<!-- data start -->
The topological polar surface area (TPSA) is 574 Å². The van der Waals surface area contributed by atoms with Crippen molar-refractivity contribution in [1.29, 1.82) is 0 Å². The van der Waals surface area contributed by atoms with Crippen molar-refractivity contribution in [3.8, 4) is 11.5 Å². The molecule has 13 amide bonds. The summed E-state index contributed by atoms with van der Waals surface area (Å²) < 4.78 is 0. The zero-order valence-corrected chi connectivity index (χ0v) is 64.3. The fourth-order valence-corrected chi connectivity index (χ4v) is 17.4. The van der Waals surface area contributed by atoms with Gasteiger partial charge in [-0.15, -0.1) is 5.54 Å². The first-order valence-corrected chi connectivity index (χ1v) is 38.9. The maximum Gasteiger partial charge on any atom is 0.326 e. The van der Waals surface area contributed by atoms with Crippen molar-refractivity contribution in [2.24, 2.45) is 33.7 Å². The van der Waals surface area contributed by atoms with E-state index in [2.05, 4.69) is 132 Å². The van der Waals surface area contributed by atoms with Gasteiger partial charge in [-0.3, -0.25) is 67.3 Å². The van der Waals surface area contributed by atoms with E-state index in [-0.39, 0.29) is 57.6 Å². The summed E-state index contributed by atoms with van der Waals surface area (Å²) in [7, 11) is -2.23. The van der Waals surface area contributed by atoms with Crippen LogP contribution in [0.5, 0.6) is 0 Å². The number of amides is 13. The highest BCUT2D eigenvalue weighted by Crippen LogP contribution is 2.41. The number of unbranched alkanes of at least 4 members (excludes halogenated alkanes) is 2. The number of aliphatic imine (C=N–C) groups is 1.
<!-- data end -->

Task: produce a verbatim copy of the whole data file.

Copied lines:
The topological polar surface area (TPSA) is 574 Å². The van der Waals surface area contributed by atoms with Crippen molar-refractivity contribution in [1.29, 1.82) is 0 Å². The van der Waals surface area contributed by atoms with Crippen molar-refractivity contribution in [3.8, 4) is 11.5 Å². The molecule has 13 amide bonds. The summed E-state index contributed by atoms with van der Waals surface area (Å²) < 4.78 is 0. The zero-order valence-corrected chi connectivity index (χ0v) is 64.3. The fourth-order valence-corrected chi connectivity index (χ4v) is 17.4. The van der Waals surface area contributed by atoms with Gasteiger partial charge in [-0.15, -0.1) is 5.54 Å². The first-order valence-corrected chi connectivity index (χ1v) is 38.9. The maximum Gasteiger partial charge on any atom is 0.326 e. The van der Waals surface area contributed by atoms with Crippen molar-refractivity contribution in [2.24, 2.45) is 33.7 Å². The van der Waals surface area contributed by atoms with E-state index in [2.05, 4.69) is 132 Å². The van der Waals surface area contributed by atoms with Gasteiger partial charge in [-0.3, -0.25) is 67.3 Å². The van der Waals surface area contributed by atoms with E-state index in [-0.39, 0.29) is 57.6 Å². The summed E-state index contributed by atoms with van der Waals surface area (Å²) in [7, 11) is -2.23. The van der Waals surface area contributed by atoms with Crippen LogP contribution in [0.5, 0.6) is 0 Å². The number of amides is 13. The highest BCUT2D eigenvalue weighted by Crippen LogP contribution is 2.41. The number of unbranched alkanes of at least 4 members (excludes halogenated alkanes) is 2. The number of aliphatic imine (C=N–C) groups is 1.